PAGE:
When I was a kid, my parents had trouble getting me to come inside and sit down. Today, to hear health experts tell it, parents have trouble getting kids to move. And that inactivity may be reflected in growing rates of childhood obesity.

A new report puts part of the blame on schools -- especially kindergarten and first grade programs -- for failing to provide adequate physical education time. The report from the nonprofit National Institute for Health Care Management Research and Educational Foundation concludes that slight increases in the amount of PE kids get in school can reduce the percentage of children classified as overweight and "at-risk overweight."

The data in "Obesity in Young Children: Impact and Intervention" come from an ongoing U.S. Department of Education study of 11,192 children in 1,000 schools nationwide; the children entered kindergarten in the 1998-1999 school year. The foundation, which receives funding from Blue Cross Blue Shield plans, the Robert Wood Johnson Foundation and other groups, hired the Rand Corp. to mine the study's data; results also appear in the September issue of the American Journal of Public Health.

The Centers for Disease Control and Prevention (CDC) recommends daily PE for all students grades K through 12. Only 16 percent of kindergarten programs in the United States meet that standard, researchers found. Kindergartners spend on average 57 minutes per week in PE classes and, for much of that time, they are not actually exercising, said the report; 59 percent of programs have PE once or twice a week. Thirteen percent provide PE less than once per week.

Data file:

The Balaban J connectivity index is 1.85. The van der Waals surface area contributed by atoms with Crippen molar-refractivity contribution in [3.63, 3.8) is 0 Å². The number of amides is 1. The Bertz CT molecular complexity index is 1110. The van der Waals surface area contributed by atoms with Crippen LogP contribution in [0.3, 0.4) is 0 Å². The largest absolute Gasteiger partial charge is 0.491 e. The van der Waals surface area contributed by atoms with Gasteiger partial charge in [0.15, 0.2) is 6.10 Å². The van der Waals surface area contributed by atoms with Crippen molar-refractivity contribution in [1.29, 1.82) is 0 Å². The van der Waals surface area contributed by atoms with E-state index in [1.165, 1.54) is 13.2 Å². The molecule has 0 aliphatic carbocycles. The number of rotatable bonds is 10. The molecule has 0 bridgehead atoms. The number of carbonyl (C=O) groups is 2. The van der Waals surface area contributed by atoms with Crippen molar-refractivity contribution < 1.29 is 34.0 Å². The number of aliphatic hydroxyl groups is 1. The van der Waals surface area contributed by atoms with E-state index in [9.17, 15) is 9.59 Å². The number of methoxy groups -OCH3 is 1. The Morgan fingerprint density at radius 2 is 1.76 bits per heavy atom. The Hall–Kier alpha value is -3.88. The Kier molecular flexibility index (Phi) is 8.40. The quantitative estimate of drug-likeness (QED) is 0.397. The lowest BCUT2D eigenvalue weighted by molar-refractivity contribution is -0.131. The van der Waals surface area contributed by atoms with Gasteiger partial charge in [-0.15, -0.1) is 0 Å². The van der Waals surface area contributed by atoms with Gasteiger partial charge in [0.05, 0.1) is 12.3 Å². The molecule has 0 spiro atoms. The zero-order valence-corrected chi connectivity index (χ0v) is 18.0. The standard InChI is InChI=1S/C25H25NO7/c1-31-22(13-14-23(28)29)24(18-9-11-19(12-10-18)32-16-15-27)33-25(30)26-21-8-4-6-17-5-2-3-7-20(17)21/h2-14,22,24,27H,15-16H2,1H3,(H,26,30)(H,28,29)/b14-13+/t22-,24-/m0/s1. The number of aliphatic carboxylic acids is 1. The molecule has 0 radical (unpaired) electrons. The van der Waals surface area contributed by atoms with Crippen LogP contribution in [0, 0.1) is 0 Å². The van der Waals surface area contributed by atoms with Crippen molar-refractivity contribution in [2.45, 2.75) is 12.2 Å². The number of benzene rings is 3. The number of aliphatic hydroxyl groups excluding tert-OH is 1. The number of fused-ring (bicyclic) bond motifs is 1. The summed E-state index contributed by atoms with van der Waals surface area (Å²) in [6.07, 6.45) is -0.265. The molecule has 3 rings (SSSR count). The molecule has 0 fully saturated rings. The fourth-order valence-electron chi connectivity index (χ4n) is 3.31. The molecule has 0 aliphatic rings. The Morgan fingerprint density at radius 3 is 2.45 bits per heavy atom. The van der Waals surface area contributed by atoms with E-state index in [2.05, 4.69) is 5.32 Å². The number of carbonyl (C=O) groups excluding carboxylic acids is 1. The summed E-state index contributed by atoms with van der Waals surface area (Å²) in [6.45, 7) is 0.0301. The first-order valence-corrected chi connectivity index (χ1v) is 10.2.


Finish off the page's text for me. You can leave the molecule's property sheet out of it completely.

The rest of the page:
Small schools and those with high percentages of low-income or minority students are more likely than others to have no PE in kindergarten, the study found. Foundation President Nancy Chockley said those children often need the exercise most because security concerns in their home neighborhoods prevent them from having as many outdoor exercise options as other children have.

A one-hour increase in PE per week led to a 0.31 point drop in body mass index -- a common measure of weight relative to height -- among overweight and at-risk girls in first grade, according to the brief.

Overweight girls, the researchers found, are more likely than normal-weight girls to have anxiety, loneliness, low self-esteem and anger, as reported by the girls' parents and teachers. The research did not show similar correlation among boys. Girls who entered kindergarten with emotional problems tended to gain weight, but girls who were overweight when they started school did not necessarily develop the emotional issues.

Expanding physical education in kindergarten to at least five hours per week could reduce the percentage of girls classified as overweight from 9.8 percent to 5.6 percent, projects the study brief. "And it doesn't have to be PE," Chockley said. "Any regular exercise will do."

The research made no recommendations for the type of exercise young children should get. "The most important thing is that they enjoy it," Chockley said. Asked how she would respond to a school administrator who frets that test scores are more important than PE, Chockley replied that obesity "is the number one threat to our children today, and schools must play a role" in addressing it.

No chat this week; back next Thursday. E-mail us at move@washpost.com.

-- John Briley